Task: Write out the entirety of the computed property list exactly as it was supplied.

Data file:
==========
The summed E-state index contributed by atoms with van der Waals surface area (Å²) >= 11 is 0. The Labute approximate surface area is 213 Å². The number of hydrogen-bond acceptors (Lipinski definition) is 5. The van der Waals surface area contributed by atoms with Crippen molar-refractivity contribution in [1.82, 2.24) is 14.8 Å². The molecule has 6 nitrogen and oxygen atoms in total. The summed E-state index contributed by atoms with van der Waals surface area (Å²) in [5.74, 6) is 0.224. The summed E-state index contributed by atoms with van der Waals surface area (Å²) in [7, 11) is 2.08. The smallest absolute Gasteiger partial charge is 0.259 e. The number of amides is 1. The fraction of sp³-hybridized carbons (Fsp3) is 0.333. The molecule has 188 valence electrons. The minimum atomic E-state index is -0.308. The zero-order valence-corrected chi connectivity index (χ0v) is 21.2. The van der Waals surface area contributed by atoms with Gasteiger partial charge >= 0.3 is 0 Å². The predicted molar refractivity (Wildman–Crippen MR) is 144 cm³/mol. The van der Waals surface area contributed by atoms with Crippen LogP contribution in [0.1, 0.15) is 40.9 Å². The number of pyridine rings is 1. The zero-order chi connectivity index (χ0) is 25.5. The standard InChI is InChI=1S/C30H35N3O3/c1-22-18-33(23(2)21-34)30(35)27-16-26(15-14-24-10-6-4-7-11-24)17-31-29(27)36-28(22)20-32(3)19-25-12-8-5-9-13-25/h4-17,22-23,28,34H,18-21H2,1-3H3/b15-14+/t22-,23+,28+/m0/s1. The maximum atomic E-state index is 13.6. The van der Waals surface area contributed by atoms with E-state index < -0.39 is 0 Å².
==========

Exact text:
The summed E-state index contributed by atoms with van der Waals surface area (Å²) >= 11 is 0. The Labute approximate surface area is 213 Å². The number of hydrogen-bond acceptors (Lipinski definition) is 5. The van der Waals surface area contributed by atoms with Crippen molar-refractivity contribution in [1.82, 2.24) is 14.8 Å². The molecule has 6 nitrogen and oxygen atoms in total. The summed E-state index contributed by atoms with van der Waals surface area (Å²) in [5.74, 6) is 0.224. The summed E-state index contributed by atoms with van der Waals surface area (Å²) in [7, 11) is 2.08. The smallest absolute Gasteiger partial charge is 0.259 e. The number of amides is 1. The fraction of sp³-hybridized carbons (Fsp3) is 0.333. The molecule has 188 valence electrons. The minimum atomic E-state index is -0.308. The zero-order valence-corrected chi connectivity index (χ0v) is 21.2. The van der Waals surface area contributed by atoms with Gasteiger partial charge >= 0.3 is 0 Å². The predicted molar refractivity (Wildman–Crippen MR) is 144 cm³/mol. The van der Waals surface area contributed by atoms with Crippen LogP contribution in [0.1, 0.15) is 40.9 Å². The number of pyridine rings is 1. The zero-order chi connectivity index (χ0) is 25.5. The standard InChI is InChI=1S/C30H35N3O3/c1-22-18-33(23(2)21-34)30(35)27-16-26(15-14-24-10-6-4-7-11-24)17-31-29(27)36-28(22)20-32(3)19-25-12-8-5-9-13-25/h4-17,22-23,28,34H,18-21H2,1-3H3/b15-14+/t22-,23+,28+/m0/s1. The maximum atomic E-state index is 13.6. The van der Waals surface area contributed by atoms with E-state index < -0.39 is 0 Å².